As if to emphasize the Ukraine comparisons, pro-Russian separatists in east Ukraine’s official Twitter account condemned the events in La Paz as a “fascist junta.” It’s another talking point widely used by Kremlin state media beginning in 2014 to denigrate Ukraine’s so-called “Maidan Revolution.”FILE - Police officers detain opposition supporters during a protest in Moscow, May 5, 2018. The posters read "I am against corruption."
Russian opposition voices saw the events in La Paz, however, in an entirely different light — underlining Russia’s own fractured political environment.
Proekt, an online investigative outlet funded by Kremlin foe and businessman Mikhail Khodorkvosky, issued a story reporting it was in fact Russia — driven by economic interests of its oil, gas and energy industries — that had played a key role in Morales’ reelection campaign.
In turn, opposition figures were quick to note Russian President Vladimir Putin, like the now former Bolivian leader, also has stretched constitutional norms by serving an unprecedented fourth term in office and soon will face similar questions of if and whether to remain in power.
“A corrupt president, unlawfully holding on to power at the expense of lies and falsification, has run from his country,” wrote Russian opposition leader Alexey Navalny in posting a picture of Morales and Putin together on Twitter.
Коррумпированный президент, незаконно удерживавший власть за счёт лжи и фальсификаций, сбежал из страны. Пока речь идёт о том, что слева. pic.twitter.com/1Wmr38cu5t— Alexey Navalny (@navalny) November 10, 2019
“For now, that means only the guy on the left,” Navalny said, in referring to Morales.
“Oh, what’s this?” chimed in Navalny’s key strategist, Leonid Volkov, in a similarly themed post.
Ой что это?
После фальсифицированных выборов люди вышли на улицу и полоумный престарелый диктатор, нарушивший конституционные ограничения на количество сроков, вынужден был уйти в отставку.
Ух как хочется, как в Боливии! pic.twitter.com/J79tXbpyyG
“After falsified elections, people went out on the streets and a crackpot old dictator, having broken the constitutional limit on number of terms, was forced to resign,” Volkov wrote. “Oh, how I would love for us to be like Bolivia!”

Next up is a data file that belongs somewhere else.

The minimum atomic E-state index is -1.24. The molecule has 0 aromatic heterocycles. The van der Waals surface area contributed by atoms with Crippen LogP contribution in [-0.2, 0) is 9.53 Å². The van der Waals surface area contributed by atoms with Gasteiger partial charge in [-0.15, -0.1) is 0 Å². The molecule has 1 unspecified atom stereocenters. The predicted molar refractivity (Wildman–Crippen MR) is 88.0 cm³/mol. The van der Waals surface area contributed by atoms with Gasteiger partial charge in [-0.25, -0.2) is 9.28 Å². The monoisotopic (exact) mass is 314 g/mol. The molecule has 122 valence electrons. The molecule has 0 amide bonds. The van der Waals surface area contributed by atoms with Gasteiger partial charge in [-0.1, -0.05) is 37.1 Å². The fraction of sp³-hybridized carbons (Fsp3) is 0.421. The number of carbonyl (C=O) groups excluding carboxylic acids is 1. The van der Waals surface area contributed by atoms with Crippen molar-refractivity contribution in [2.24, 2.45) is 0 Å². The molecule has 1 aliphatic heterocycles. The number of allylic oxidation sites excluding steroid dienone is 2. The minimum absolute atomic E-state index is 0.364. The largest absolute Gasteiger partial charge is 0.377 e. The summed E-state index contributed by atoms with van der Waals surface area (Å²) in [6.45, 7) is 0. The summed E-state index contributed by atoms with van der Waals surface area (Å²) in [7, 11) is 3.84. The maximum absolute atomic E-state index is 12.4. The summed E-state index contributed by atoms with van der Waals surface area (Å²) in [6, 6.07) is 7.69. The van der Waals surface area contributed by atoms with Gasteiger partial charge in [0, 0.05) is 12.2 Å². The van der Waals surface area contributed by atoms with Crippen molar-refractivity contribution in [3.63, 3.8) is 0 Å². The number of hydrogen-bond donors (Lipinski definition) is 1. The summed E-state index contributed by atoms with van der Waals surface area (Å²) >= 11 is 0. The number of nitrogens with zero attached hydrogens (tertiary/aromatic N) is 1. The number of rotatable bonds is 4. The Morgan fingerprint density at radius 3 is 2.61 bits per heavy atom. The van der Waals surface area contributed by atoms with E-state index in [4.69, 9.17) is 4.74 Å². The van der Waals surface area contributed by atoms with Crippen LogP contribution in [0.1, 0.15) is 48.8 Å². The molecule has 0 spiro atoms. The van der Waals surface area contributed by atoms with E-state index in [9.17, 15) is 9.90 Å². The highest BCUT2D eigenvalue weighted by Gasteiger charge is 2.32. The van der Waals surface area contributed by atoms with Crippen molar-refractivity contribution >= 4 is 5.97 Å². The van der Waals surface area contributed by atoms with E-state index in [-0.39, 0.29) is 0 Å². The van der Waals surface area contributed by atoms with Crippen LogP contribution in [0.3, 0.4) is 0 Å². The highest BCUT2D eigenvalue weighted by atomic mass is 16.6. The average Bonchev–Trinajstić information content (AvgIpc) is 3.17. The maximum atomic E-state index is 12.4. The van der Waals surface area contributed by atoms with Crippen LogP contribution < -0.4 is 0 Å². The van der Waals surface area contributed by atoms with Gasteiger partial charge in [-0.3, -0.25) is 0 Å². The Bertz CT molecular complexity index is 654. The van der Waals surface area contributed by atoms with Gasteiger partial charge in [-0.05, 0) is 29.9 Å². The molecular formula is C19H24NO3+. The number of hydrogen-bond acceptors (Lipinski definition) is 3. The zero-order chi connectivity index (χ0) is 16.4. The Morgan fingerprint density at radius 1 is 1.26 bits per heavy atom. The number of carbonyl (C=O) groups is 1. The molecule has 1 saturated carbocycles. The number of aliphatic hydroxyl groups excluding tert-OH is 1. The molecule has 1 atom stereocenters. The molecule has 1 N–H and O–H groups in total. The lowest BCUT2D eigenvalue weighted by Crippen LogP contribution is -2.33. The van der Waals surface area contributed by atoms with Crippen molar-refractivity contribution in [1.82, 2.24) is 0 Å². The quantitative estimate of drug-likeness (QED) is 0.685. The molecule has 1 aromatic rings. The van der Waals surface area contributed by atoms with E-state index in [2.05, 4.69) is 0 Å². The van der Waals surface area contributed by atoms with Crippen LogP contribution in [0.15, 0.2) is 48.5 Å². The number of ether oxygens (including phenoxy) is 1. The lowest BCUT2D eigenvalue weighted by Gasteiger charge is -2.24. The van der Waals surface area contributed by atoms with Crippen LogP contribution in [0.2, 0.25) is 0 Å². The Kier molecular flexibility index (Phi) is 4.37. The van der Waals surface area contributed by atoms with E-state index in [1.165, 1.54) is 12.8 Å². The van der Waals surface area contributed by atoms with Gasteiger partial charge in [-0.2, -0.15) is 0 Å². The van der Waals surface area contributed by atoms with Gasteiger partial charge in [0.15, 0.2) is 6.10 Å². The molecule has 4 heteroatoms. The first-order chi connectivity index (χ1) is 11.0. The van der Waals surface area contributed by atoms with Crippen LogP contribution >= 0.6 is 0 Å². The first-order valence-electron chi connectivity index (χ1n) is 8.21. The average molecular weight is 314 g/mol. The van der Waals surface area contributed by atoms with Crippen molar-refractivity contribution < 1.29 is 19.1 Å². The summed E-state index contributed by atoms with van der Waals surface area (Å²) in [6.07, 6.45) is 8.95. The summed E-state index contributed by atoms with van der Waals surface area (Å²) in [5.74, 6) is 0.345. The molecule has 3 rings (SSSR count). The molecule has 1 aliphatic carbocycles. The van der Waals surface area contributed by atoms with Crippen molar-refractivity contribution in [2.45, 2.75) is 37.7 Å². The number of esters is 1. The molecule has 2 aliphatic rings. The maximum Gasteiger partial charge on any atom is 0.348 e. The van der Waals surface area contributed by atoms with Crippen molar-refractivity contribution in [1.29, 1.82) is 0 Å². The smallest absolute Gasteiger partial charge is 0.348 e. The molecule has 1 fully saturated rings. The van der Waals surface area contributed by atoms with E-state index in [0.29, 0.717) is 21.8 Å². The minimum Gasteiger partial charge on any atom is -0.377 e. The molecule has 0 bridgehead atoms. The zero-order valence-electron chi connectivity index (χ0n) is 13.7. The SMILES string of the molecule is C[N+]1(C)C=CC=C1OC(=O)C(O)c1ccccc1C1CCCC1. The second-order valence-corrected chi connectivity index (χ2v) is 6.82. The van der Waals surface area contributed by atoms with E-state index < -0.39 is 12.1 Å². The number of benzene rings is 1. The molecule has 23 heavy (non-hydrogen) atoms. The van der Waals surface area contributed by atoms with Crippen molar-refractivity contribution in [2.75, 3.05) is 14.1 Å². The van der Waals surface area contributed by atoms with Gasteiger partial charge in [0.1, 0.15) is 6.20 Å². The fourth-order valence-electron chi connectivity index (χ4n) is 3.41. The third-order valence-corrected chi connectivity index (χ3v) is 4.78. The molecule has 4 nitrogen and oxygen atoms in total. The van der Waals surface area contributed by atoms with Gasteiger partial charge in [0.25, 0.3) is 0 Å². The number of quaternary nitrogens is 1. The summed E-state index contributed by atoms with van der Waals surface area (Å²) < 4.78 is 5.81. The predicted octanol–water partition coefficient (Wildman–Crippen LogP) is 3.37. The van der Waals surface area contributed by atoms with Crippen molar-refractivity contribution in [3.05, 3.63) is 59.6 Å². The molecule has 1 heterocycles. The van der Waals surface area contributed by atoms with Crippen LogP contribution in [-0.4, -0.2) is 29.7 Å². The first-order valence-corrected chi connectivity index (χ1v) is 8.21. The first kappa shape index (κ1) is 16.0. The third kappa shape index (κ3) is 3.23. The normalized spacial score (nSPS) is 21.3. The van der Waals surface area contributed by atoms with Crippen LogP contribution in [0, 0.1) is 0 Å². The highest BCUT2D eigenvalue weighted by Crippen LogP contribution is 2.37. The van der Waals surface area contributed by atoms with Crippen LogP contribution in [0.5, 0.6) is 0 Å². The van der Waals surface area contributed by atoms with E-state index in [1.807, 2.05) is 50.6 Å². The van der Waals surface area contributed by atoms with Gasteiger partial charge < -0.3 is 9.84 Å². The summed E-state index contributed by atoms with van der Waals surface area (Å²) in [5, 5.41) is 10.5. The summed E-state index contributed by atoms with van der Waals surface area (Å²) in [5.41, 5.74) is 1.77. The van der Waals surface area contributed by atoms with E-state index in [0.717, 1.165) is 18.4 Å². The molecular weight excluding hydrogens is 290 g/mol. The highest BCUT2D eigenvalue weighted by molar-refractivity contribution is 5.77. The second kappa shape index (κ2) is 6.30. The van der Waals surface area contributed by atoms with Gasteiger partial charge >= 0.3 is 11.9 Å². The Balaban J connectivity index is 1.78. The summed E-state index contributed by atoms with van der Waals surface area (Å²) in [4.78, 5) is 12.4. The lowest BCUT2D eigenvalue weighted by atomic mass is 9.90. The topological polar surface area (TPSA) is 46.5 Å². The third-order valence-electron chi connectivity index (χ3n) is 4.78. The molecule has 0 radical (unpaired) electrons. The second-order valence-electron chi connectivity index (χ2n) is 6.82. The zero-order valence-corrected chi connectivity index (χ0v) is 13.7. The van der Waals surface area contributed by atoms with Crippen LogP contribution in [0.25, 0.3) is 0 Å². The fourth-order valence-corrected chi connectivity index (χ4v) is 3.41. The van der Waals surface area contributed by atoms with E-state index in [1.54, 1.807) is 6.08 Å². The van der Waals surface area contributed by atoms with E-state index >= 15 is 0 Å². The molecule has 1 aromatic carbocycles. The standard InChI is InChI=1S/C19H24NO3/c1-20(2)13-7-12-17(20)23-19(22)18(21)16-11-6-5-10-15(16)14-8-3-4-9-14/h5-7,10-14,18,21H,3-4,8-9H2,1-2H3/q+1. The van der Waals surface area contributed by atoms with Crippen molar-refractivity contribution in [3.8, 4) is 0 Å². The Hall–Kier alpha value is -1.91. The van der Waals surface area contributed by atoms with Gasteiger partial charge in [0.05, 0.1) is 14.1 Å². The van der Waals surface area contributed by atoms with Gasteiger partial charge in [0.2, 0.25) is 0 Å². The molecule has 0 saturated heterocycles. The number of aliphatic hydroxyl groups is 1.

In a column in business daily Vedomosti, however, political analyst Fyodor Krasheninnikov warned that events in faraway Bolivia could negatively affect politics at home — particularly in the wake of a summer of rolling protests in Moscow and other cities over the banning of opposition candidates from elections.
“After Bolivia, all talk about how Russia could have some competitive elections and some softening of the regime amid a future transfer of power should be taken with even more skepticism,” Krasheninnikov wrote.
His point? As with Ukraine in 2014, the events in Bolivia have made an impression in Moscow. Perhaps too big of one.
The Kremlin has taken note.
The student body president at the University of Florida has something in common with U.S. President Donald Trump: His senators are calling for his impeachment after he spent $50,000 of student fees to pay Donald Trump Jr. and his girlfriend to speak on campus last month.
The student senate says student body president, Michael Murphy of Fairfax, Va., spent $50,000 of student fees independently and arbitrarily to pay Trump Jr. and girlfriend Kimberly Guilfoyle to speak on campus Oct. 10.
"In his position of trust as president of the student body … he not only endangered students marginalized by the speakers' white nationalist supporters, but also abused his power to advance a particular political party at the expense of the students he should represent," stated the impeachment resolution.
Hundreds of students protested the event outside the campus auditorium.